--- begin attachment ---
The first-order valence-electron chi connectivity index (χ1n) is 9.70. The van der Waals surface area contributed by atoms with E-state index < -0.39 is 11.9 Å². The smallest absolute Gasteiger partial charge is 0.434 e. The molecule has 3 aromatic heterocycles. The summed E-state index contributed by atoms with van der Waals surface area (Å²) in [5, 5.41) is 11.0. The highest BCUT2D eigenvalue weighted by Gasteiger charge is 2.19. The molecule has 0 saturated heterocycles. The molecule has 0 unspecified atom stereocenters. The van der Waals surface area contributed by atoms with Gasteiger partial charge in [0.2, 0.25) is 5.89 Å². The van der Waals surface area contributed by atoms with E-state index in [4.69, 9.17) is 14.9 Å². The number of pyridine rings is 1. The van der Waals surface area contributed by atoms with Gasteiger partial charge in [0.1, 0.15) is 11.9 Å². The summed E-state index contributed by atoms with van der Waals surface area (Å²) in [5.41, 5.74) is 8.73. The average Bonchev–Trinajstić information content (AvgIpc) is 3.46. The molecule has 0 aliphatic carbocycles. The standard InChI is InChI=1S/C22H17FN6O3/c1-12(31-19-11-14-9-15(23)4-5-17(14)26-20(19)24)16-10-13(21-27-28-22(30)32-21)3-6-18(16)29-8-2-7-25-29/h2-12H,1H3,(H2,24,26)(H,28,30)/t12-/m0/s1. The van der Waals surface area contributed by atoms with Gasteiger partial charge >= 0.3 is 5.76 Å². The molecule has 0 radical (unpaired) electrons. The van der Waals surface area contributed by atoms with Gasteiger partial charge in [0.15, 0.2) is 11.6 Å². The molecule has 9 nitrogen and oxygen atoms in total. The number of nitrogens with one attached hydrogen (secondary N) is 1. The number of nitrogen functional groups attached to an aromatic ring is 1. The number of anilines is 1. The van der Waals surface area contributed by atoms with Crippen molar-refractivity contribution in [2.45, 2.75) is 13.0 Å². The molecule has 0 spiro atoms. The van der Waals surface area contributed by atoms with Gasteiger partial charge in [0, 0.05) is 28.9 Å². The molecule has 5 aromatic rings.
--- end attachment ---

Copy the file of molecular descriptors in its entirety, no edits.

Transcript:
The first-order valence-electron chi connectivity index (χ1n) is 9.70. The van der Waals surface area contributed by atoms with E-state index < -0.39 is 11.9 Å². The smallest absolute Gasteiger partial charge is 0.434 e. The molecule has 3 aromatic heterocycles. The summed E-state index contributed by atoms with van der Waals surface area (Å²) in [5, 5.41) is 11.0. The highest BCUT2D eigenvalue weighted by Gasteiger charge is 2.19. The molecule has 0 saturated heterocycles. The molecule has 0 unspecified atom stereocenters. The van der Waals surface area contributed by atoms with Gasteiger partial charge in [0.2, 0.25) is 5.89 Å². The van der Waals surface area contributed by atoms with E-state index in [4.69, 9.17) is 14.9 Å². The number of pyridine rings is 1. The van der Waals surface area contributed by atoms with Gasteiger partial charge in [0.1, 0.15) is 11.9 Å². The summed E-state index contributed by atoms with van der Waals surface area (Å²) in [5.41, 5.74) is 8.73. The average Bonchev–Trinajstić information content (AvgIpc) is 3.46. The molecule has 0 aliphatic carbocycles. The standard InChI is InChI=1S/C22H17FN6O3/c1-12(31-19-11-14-9-15(23)4-5-17(14)26-20(19)24)16-10-13(21-27-28-22(30)32-21)3-6-18(16)29-8-2-7-25-29/h2-12H,1H3,(H2,24,26)(H,28,30)/t12-/m0/s1. The van der Waals surface area contributed by atoms with Gasteiger partial charge >= 0.3 is 5.76 Å². The molecule has 0 radical (unpaired) electrons. The van der Waals surface area contributed by atoms with Gasteiger partial charge in [0.15, 0.2) is 11.6 Å². The molecule has 9 nitrogen and oxygen atoms in total. The number of nitrogens with one attached hydrogen (secondary N) is 1. The number of nitrogen functional groups attached to an aromatic ring is 1. The number of anilines is 1. The van der Waals surface area contributed by atoms with Crippen molar-refractivity contribution in [2.45, 2.75) is 13.0 Å². The molecule has 0 spiro atoms. The van der Waals surface area contributed by atoms with Gasteiger partial charge in [0, 0.05) is 28.9 Å². The molecule has 5 aromatic rings.